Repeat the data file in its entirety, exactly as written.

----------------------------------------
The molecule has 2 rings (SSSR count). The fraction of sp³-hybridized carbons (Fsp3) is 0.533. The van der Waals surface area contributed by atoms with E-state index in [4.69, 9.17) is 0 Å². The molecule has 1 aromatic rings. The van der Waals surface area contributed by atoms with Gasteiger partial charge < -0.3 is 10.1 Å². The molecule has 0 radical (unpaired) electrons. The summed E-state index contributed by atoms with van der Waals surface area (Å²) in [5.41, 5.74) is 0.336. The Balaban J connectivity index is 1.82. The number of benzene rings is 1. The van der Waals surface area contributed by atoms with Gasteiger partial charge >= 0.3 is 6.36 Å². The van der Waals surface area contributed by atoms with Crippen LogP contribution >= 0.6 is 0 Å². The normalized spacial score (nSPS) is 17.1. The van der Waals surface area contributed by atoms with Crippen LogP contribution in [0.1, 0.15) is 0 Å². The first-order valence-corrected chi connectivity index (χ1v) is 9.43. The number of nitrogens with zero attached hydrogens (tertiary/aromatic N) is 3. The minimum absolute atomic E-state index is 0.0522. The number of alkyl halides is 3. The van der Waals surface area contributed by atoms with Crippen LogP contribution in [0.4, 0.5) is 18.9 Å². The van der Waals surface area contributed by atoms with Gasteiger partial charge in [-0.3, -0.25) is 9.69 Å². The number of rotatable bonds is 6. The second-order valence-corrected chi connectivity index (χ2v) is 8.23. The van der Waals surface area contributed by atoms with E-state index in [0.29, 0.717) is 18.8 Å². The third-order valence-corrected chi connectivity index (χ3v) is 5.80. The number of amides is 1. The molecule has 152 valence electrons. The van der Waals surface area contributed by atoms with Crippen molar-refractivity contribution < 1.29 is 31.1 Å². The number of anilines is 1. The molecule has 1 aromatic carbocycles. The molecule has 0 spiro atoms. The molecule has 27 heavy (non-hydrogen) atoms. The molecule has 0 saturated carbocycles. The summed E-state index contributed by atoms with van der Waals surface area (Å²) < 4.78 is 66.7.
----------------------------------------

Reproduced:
The molecule has 2 rings (SSSR count). The fraction of sp³-hybridized carbons (Fsp3) is 0.533. The van der Waals surface area contributed by atoms with E-state index in [4.69, 9.17) is 0 Å². The molecule has 1 aromatic rings. The van der Waals surface area contributed by atoms with Gasteiger partial charge < -0.3 is 10.1 Å². The molecule has 0 radical (unpaired) electrons. The summed E-state index contributed by atoms with van der Waals surface area (Å²) in [5.41, 5.74) is 0.336. The Balaban J connectivity index is 1.82. The number of benzene rings is 1. The van der Waals surface area contributed by atoms with Gasteiger partial charge >= 0.3 is 6.36 Å². The van der Waals surface area contributed by atoms with Crippen LogP contribution >= 0.6 is 0 Å². The normalized spacial score (nSPS) is 17.1. The van der Waals surface area contributed by atoms with Crippen LogP contribution in [0.1, 0.15) is 0 Å². The first-order valence-corrected chi connectivity index (χ1v) is 9.43. The number of nitrogens with zero attached hydrogens (tertiary/aromatic N) is 3. The minimum absolute atomic E-state index is 0.0522. The number of alkyl halides is 3. The van der Waals surface area contributed by atoms with Crippen LogP contribution in [0.4, 0.5) is 18.9 Å². The van der Waals surface area contributed by atoms with Gasteiger partial charge in [-0.3, -0.25) is 9.69 Å². The number of rotatable bonds is 6. The second-order valence-corrected chi connectivity index (χ2v) is 8.23. The van der Waals surface area contributed by atoms with E-state index in [0.29, 0.717) is 18.8 Å². The third-order valence-corrected chi connectivity index (χ3v) is 5.80. The number of amides is 1. The molecule has 152 valence electrons. The van der Waals surface area contributed by atoms with Crippen molar-refractivity contribution < 1.29 is 31.1 Å². The number of anilines is 1. The molecule has 1 aromatic carbocycles. The molecule has 0 spiro atoms. The molecule has 27 heavy (non-hydrogen) atoms. The molecule has 0 saturated carbocycles. The summed E-state index contributed by atoms with van der Waals surface area (Å²) < 4.78 is 66.7.